Successfully managing your swing thoughts

Tiger Woods hits a shot during a practice round prior to the start of the 2010 Players Championship.

Tiger Woods hits a shot during a practice round prior to the start of the 2010 Players Championship.

PEBBLE BEACH, Calif. – One of the recurring themes of the 2010 U.S. Open was the existence of swing thoughts and how to manage them.

Mike Weir set the tone early in the week, saying, “You have to find a way to get from the practice tee to the course without all those swing thoughts. Otherwise you can end up thinking too much and playing golf swing, not golf.”

All golfers have played golf swing – concentrating almost exclusively on swing thoughts and swing positions and largely disregarding the score.

More instruction

Charlie King, director of the Reynolds Plantation Golf Academy in Greensboro, Ga., is not your typical teaching pro. As James Achenbach writes, King likes to make people laugh before hitting them over the head with a serious message.

“The range is for practice, and the course is for playing the game, and you’re dead if you can’t separate the two,” said Mike Wilson, director of instruction at The Palms Golf Club in La Quinta, Calif., and Weir’s instructor. “It’s my job to help you figure out how to do that.”

So how does a successful golfer separate the two?

U.S. Open champion Graeme McDowell: “You turn off your mind. You feel your golf swing without really thinking about it. It’s almost like you you don’t think at all. Maybe you have one little thought, and everything else becomes automatic.”

One little thought. This makes sense, providing that a golfer has practiced and played enough to be comfortable with the overall swing.

Repetition. “You can’t wish yourself into a good score,” said short game instructor Dave Pelz. “You have to do it over and over and over.”

Pelz likes to tell a story about a clinic before a PGA Tour event in 1986. Raymond Floyd, who had just won the U.S. Open, preceded Pelz. Floyd’s general message: “I forgot everything I ever learned and went out and played the game.”

Pelz was next. “If you can forget everything you’ve ever been taught, and you can go out and shoot 66 on a U.S. Open course, you definitely should do that,” he said. “But if you go out and shoot 95, then let’s talk.”

The point: A maestro can rely on his instincts far easier than can an average golfer.

“You have to work on the mechanics until you can forget them,” Pelz observed. “Unless you have good mechanics, unless you have the fundamentals, you will struggle in different ways.”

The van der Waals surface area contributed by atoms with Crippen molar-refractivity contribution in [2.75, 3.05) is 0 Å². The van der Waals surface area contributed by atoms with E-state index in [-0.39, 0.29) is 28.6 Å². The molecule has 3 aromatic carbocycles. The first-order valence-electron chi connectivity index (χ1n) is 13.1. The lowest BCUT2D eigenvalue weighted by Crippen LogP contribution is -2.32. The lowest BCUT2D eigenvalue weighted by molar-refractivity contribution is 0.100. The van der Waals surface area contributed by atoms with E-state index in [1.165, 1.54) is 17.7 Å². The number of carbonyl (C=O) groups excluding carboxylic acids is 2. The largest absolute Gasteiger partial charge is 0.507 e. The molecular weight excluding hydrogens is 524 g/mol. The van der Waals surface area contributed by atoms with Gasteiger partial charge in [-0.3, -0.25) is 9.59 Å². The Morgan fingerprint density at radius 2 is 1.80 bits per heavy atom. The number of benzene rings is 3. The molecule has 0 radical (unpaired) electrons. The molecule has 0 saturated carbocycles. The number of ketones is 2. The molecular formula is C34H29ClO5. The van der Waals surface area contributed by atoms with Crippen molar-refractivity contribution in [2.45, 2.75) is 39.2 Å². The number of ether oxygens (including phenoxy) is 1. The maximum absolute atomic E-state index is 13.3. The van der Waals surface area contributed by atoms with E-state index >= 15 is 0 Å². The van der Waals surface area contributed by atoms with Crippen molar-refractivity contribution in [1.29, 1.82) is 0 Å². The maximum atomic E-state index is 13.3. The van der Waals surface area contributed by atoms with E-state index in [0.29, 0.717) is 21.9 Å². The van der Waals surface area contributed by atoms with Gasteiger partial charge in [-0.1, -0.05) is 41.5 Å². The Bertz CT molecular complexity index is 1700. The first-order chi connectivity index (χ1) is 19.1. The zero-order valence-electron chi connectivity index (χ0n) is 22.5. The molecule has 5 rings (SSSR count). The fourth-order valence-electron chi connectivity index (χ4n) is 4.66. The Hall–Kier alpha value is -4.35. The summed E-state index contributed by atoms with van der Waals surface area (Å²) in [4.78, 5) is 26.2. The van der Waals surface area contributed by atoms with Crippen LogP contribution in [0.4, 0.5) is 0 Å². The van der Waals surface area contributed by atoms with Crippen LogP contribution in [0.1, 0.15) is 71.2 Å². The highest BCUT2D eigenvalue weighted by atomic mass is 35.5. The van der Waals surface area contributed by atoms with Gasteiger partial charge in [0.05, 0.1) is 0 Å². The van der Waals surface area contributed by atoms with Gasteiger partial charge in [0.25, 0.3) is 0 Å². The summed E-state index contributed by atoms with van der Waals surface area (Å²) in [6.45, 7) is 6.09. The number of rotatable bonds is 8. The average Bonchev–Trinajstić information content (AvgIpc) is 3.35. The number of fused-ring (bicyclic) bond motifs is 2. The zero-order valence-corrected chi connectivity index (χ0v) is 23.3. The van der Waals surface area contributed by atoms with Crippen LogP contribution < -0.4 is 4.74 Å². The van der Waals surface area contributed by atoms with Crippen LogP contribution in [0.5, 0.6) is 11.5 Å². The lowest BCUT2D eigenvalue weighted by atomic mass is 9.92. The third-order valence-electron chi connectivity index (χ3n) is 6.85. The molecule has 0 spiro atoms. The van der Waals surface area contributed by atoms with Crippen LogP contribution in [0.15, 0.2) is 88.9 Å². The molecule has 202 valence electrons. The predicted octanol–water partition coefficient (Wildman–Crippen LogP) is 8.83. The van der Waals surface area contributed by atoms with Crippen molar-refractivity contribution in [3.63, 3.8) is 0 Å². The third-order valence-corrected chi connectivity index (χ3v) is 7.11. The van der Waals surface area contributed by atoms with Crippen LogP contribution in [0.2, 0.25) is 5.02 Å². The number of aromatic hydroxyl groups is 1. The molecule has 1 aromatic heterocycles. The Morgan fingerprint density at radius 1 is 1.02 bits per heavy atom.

How does a golfer focus on fundamentals, correcting the swing and making changes that don’t go away under pressure?

Laird Small, director of the Pebble Beach Golf Academy, had a one-word answer for that one: clear.

“People look at confusion as a bad thing,” Small said. “Actually it’s a good thing. It’s the first step toward understanding. If it’s clear in your mind, you can do it. If you know you can do it, then you don’t need to think about it.

“My job is to end the confusion, to make things clear to golfers. If your head is full of swing thoughts, you need to clear it up. A good instructor can help you do that. Not only will you play better, but you’ll also feel a lot less stress when you’re out there.”

Christopher Smith, who teaches at Pumpkin Ridge Golf Club in North Plains, Ore., had another one-word answer: S-L-O-W.

“Slow the swing down when you train and practice,” Smith said. “Tiger (Woods) is a good example of that. He is slower than normal with his practice swing or rehearsal swing, and you can always tell what kind of shot he is trying to hit.

“On the range, slow the swing down. Concentrate on visualizing and picturing the shot and the result. Learn what it feels like to hit a particular shot – a draw, a fade, a high shot, a low shot, or anything else.

“If you are making a swing change, slow it down. Practice and practice until it becomes part of your unconscious approach to the swing. It is the unconscious piece of the mind that works (well) most of the time if we stay out of its way.

“The golf swing itself is much faster than the swing thought. Most people’s swings don’t change even if they have proper swing thoughts. A change has to become part of your unconscious golf swing.

“Go slowly. Feel the entire swing unfold as part of an unconscious process. In effect, you are quieting the conscious mind.

“As you repeat this, it (the swing) becomes less conscious. After a period of time, you add speed, and it becomes the new motor program.”

Or, as an exercise in self-punishment, you can continue to play golf swing.

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